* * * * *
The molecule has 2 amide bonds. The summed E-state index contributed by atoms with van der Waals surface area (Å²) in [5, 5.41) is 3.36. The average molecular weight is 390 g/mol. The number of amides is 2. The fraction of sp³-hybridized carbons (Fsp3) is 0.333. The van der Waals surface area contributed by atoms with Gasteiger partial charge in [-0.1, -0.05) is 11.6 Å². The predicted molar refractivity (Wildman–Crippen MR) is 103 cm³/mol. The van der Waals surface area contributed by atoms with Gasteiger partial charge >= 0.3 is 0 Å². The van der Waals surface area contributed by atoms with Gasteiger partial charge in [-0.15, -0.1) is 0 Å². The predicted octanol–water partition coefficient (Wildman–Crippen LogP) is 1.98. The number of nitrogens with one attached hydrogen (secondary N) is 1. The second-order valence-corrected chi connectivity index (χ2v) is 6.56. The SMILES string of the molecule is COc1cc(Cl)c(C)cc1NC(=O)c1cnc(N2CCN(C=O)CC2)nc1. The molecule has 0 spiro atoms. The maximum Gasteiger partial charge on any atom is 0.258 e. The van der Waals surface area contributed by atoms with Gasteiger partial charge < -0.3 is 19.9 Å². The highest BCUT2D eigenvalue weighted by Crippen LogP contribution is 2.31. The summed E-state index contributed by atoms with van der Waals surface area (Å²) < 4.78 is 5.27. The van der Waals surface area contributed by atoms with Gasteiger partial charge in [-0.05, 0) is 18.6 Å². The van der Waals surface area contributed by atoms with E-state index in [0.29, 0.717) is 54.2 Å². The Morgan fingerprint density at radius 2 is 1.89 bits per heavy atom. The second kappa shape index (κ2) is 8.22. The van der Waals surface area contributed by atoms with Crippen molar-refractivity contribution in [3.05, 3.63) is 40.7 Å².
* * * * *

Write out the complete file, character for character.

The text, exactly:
The molecule has 2 amide bonds. The summed E-state index contributed by atoms with van der Waals surface area (Å²) in [5, 5.41) is 3.36. The average molecular weight is 390 g/mol. The number of amides is 2. The fraction of sp³-hybridized carbons (Fsp3) is 0.333. The van der Waals surface area contributed by atoms with Gasteiger partial charge in [-0.1, -0.05) is 11.6 Å². The predicted molar refractivity (Wildman–Crippen MR) is 103 cm³/mol. The van der Waals surface area contributed by atoms with Gasteiger partial charge >= 0.3 is 0 Å². The van der Waals surface area contributed by atoms with Gasteiger partial charge in [-0.15, -0.1) is 0 Å². The predicted octanol–water partition coefficient (Wildman–Crippen LogP) is 1.98. The number of nitrogens with one attached hydrogen (secondary N) is 1. The second-order valence-corrected chi connectivity index (χ2v) is 6.56. The SMILES string of the molecule is COc1cc(Cl)c(C)cc1NC(=O)c1cnc(N2CCN(C=O)CC2)nc1. The molecule has 0 spiro atoms. The maximum Gasteiger partial charge on any atom is 0.258 e. The van der Waals surface area contributed by atoms with Gasteiger partial charge < -0.3 is 19.9 Å². The highest BCUT2D eigenvalue weighted by Crippen LogP contribution is 2.31. The summed E-state index contributed by atoms with van der Waals surface area (Å²) < 4.78 is 5.27. The van der Waals surface area contributed by atoms with Gasteiger partial charge in [-0.05, 0) is 18.6 Å². The van der Waals surface area contributed by atoms with E-state index in [0.29, 0.717) is 54.2 Å². The Morgan fingerprint density at radius 2 is 1.89 bits per heavy atom. The second kappa shape index (κ2) is 8.22. The van der Waals surface area contributed by atoms with Crippen molar-refractivity contribution in [3.05, 3.63) is 40.7 Å².